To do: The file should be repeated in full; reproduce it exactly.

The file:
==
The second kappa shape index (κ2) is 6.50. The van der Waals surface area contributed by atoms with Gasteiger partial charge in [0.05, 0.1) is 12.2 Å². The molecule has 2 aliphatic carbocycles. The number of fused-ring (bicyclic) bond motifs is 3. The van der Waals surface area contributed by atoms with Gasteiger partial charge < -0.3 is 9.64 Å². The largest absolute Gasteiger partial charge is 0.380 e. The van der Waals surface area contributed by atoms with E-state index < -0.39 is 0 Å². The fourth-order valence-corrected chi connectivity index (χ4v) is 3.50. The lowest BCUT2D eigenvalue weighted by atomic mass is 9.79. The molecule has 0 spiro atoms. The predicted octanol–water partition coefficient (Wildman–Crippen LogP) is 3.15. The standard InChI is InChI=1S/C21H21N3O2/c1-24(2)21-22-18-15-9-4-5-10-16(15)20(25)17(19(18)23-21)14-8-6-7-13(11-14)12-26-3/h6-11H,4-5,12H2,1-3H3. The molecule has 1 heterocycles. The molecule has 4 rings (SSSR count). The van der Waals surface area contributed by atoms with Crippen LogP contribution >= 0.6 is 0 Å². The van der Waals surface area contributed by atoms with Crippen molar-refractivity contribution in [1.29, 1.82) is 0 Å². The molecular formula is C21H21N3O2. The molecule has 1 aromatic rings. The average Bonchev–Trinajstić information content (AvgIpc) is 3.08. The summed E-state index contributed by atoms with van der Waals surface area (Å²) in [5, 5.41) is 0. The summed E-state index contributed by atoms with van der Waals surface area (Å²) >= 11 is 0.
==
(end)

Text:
The second kappa shape index (κ2) is 6.50. The van der Waals surface area contributed by atoms with Gasteiger partial charge in [0.05, 0.1) is 12.2 Å². The molecule has 2 aliphatic carbocycles. The number of fused-ring (bicyclic) bond motifs is 3. The van der Waals surface area contributed by atoms with Gasteiger partial charge < -0.3 is 9.64 Å². The largest absolute Gasteiger partial charge is 0.380 e. The van der Waals surface area contributed by atoms with E-state index < -0.39 is 0 Å². The fourth-order valence-corrected chi connectivity index (χ4v) is 3.50. The lowest BCUT2D eigenvalue weighted by atomic mass is 9.79. The molecule has 0 spiro atoms. The predicted octanol–water partition coefficient (Wildman–Crippen LogP) is 3.15. The standard InChI is InChI=1S/C21H21N3O2/c1-24(2)21-22-18-15-9-4-5-10-16(15)20(25)17(19(18)23-21)14-8-6-7-13(11-14)12-26-3/h6-11H,4-5,12H2,1-3H3. The molecule has 1 heterocycles. The molecule has 4 rings (SSSR count). The van der Waals surface area contributed by atoms with Crippen LogP contribution >= 0.6 is 0 Å². The van der Waals surface area contributed by atoms with Crippen molar-refractivity contribution in [1.29, 1.82) is 0 Å². The molecular formula is C21H21N3O2. The molecule has 1 aromatic rings. The average Bonchev–Trinajstić information content (AvgIpc) is 3.08. The summed E-state index contributed by atoms with van der Waals surface area (Å²) in [5, 5.41) is 0. The summed E-state index contributed by atoms with van der Waals surface area (Å²) >= 11 is 0.